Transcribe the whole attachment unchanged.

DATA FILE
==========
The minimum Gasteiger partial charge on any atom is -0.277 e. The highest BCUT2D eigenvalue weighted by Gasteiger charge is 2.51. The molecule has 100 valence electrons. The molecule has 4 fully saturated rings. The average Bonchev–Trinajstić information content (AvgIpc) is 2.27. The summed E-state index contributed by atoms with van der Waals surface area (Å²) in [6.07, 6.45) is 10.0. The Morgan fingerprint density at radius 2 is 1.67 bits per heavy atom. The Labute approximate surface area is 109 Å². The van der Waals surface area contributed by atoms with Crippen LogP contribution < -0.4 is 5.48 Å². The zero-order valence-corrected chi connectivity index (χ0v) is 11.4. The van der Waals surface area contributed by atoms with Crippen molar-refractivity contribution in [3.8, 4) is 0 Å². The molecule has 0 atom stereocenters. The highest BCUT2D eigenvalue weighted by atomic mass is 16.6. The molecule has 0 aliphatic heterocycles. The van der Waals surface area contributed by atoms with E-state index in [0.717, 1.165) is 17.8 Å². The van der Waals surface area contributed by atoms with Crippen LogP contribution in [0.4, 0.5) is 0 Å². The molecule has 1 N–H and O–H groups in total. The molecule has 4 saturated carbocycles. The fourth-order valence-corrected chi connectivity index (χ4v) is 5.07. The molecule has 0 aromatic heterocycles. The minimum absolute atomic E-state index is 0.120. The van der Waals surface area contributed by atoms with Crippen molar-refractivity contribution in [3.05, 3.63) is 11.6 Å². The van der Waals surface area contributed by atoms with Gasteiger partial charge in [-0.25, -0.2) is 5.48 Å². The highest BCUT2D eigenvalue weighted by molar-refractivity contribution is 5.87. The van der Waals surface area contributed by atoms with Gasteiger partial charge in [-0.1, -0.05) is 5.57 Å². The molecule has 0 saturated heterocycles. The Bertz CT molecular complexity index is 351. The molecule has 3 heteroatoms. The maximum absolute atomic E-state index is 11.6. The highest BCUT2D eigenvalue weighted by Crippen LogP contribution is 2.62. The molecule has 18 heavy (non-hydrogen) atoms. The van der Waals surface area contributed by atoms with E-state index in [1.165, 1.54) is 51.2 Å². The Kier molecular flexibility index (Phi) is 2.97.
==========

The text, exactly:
The minimum Gasteiger partial charge on any atom is -0.277 e. The highest BCUT2D eigenvalue weighted by Gasteiger charge is 2.51. The molecule has 100 valence electrons. The molecule has 4 fully saturated rings. The average Bonchev–Trinajstić information content (AvgIpc) is 2.27. The summed E-state index contributed by atoms with van der Waals surface area (Å²) in [6.07, 6.45) is 10.0. The Morgan fingerprint density at radius 2 is 1.67 bits per heavy atom. The Labute approximate surface area is 109 Å². The van der Waals surface area contributed by atoms with Crippen LogP contribution < -0.4 is 5.48 Å². The zero-order valence-corrected chi connectivity index (χ0v) is 11.4. The van der Waals surface area contributed by atoms with Crippen molar-refractivity contribution in [3.8, 4) is 0 Å². The molecule has 0 atom stereocenters. The highest BCUT2D eigenvalue weighted by atomic mass is 16.6. The molecule has 0 aliphatic heterocycles. The van der Waals surface area contributed by atoms with E-state index in [0.717, 1.165) is 17.8 Å². The van der Waals surface area contributed by atoms with Crippen LogP contribution in [0.4, 0.5) is 0 Å². The molecule has 1 N–H and O–H groups in total. The molecule has 4 saturated carbocycles. The fourth-order valence-corrected chi connectivity index (χ4v) is 5.07. The molecule has 0 aromatic heterocycles. The minimum absolute atomic E-state index is 0.120. The van der Waals surface area contributed by atoms with Crippen molar-refractivity contribution in [3.05, 3.63) is 11.6 Å². The van der Waals surface area contributed by atoms with Gasteiger partial charge in [-0.25, -0.2) is 5.48 Å². The highest BCUT2D eigenvalue weighted by molar-refractivity contribution is 5.87. The van der Waals surface area contributed by atoms with Gasteiger partial charge in [-0.1, -0.05) is 5.57 Å². The molecule has 0 saturated heterocycles. The Bertz CT molecular complexity index is 351. The molecule has 3 heteroatoms. The maximum absolute atomic E-state index is 11.6. The highest BCUT2D eigenvalue weighted by Crippen LogP contribution is 2.62. The molecule has 18 heavy (non-hydrogen) atoms. The van der Waals surface area contributed by atoms with E-state index in [1.165, 1.54) is 51.2 Å². The Kier molecular flexibility index (Phi) is 2.97.